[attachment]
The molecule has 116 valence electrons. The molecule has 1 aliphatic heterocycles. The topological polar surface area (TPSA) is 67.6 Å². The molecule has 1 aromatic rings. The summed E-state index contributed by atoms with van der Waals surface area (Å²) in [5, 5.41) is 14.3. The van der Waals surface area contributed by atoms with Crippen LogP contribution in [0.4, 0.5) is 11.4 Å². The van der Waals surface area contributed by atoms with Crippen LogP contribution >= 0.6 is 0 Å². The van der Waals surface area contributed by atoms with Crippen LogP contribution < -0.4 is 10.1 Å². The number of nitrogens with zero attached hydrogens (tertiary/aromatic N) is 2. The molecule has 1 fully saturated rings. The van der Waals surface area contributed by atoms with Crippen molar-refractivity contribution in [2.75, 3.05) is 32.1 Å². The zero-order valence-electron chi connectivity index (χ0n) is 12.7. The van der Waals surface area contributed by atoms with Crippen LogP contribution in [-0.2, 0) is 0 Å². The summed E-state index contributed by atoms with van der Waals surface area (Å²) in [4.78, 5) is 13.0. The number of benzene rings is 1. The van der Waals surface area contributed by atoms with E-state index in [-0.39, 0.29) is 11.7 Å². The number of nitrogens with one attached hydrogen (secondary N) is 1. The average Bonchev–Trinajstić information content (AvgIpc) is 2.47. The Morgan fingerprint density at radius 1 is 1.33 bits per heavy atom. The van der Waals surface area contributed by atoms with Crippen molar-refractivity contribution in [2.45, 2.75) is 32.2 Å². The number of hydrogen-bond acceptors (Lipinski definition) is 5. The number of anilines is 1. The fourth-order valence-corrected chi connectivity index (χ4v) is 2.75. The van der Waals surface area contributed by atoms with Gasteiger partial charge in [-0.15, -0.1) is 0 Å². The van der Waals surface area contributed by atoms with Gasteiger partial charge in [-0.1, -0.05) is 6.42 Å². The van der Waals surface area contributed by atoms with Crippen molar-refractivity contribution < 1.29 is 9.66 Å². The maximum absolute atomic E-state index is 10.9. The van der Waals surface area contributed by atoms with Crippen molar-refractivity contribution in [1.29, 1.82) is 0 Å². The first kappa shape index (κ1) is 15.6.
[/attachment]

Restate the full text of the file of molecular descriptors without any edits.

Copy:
The molecule has 116 valence electrons. The molecule has 1 aliphatic heterocycles. The topological polar surface area (TPSA) is 67.6 Å². The molecule has 1 aromatic rings. The summed E-state index contributed by atoms with van der Waals surface area (Å²) in [5, 5.41) is 14.3. The van der Waals surface area contributed by atoms with Crippen LogP contribution in [0.4, 0.5) is 11.4 Å². The van der Waals surface area contributed by atoms with Crippen LogP contribution >= 0.6 is 0 Å². The van der Waals surface area contributed by atoms with Crippen LogP contribution < -0.4 is 10.1 Å². The number of nitrogens with zero attached hydrogens (tertiary/aromatic N) is 2. The molecule has 1 fully saturated rings. The van der Waals surface area contributed by atoms with Crippen molar-refractivity contribution in [2.75, 3.05) is 32.1 Å². The zero-order valence-electron chi connectivity index (χ0n) is 12.7. The van der Waals surface area contributed by atoms with Crippen LogP contribution in [-0.2, 0) is 0 Å². The summed E-state index contributed by atoms with van der Waals surface area (Å²) in [4.78, 5) is 13.0. The number of benzene rings is 1. The van der Waals surface area contributed by atoms with E-state index in [-0.39, 0.29) is 11.7 Å². The number of nitrogens with one attached hydrogen (secondary N) is 1. The average Bonchev–Trinajstić information content (AvgIpc) is 2.47. The Morgan fingerprint density at radius 1 is 1.33 bits per heavy atom. The van der Waals surface area contributed by atoms with Crippen molar-refractivity contribution in [2.45, 2.75) is 32.2 Å². The number of hydrogen-bond acceptors (Lipinski definition) is 5. The number of anilines is 1. The fourth-order valence-corrected chi connectivity index (χ4v) is 2.75. The van der Waals surface area contributed by atoms with Gasteiger partial charge in [-0.15, -0.1) is 0 Å². The van der Waals surface area contributed by atoms with Gasteiger partial charge in [-0.1, -0.05) is 6.42 Å². The van der Waals surface area contributed by atoms with Crippen molar-refractivity contribution < 1.29 is 9.66 Å². The maximum absolute atomic E-state index is 10.9. The van der Waals surface area contributed by atoms with Crippen molar-refractivity contribution in [1.29, 1.82) is 0 Å². The first kappa shape index (κ1) is 15.6.